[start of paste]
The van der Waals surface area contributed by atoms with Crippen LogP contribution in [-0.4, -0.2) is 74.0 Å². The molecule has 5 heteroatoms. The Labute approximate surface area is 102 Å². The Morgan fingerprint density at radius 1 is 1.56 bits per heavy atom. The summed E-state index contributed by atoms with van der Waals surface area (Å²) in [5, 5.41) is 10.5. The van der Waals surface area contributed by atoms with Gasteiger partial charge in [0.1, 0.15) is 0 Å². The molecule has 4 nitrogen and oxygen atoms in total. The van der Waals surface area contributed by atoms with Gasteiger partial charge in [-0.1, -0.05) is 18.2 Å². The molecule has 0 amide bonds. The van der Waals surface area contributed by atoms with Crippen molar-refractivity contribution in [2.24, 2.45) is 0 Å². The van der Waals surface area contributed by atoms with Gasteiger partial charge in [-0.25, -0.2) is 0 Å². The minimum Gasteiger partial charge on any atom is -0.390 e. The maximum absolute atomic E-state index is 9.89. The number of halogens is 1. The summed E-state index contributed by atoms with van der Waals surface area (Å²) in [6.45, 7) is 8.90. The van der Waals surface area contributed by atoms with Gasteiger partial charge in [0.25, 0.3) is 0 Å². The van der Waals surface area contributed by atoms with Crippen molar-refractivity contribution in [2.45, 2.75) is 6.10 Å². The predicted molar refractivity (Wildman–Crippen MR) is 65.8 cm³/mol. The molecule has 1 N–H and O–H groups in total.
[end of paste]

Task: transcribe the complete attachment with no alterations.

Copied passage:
The van der Waals surface area contributed by atoms with Crippen LogP contribution in [-0.4, -0.2) is 74.0 Å². The molecule has 5 heteroatoms. The Labute approximate surface area is 102 Å². The Morgan fingerprint density at radius 1 is 1.56 bits per heavy atom. The summed E-state index contributed by atoms with van der Waals surface area (Å²) in [5, 5.41) is 10.5. The van der Waals surface area contributed by atoms with Gasteiger partial charge in [0.1, 0.15) is 0 Å². The molecule has 4 nitrogen and oxygen atoms in total. The van der Waals surface area contributed by atoms with Gasteiger partial charge in [-0.1, -0.05) is 18.2 Å². The molecule has 0 amide bonds. The van der Waals surface area contributed by atoms with Crippen molar-refractivity contribution in [2.24, 2.45) is 0 Å². The van der Waals surface area contributed by atoms with Gasteiger partial charge in [-0.25, -0.2) is 0 Å². The minimum Gasteiger partial charge on any atom is -0.390 e. The maximum absolute atomic E-state index is 9.89. The number of halogens is 1. The summed E-state index contributed by atoms with van der Waals surface area (Å²) in [6.45, 7) is 8.90. The van der Waals surface area contributed by atoms with Gasteiger partial charge in [0.25, 0.3) is 0 Å². The van der Waals surface area contributed by atoms with Crippen molar-refractivity contribution in [2.45, 2.75) is 6.10 Å². The predicted molar refractivity (Wildman–Crippen MR) is 65.8 cm³/mol. The molecule has 1 N–H and O–H groups in total.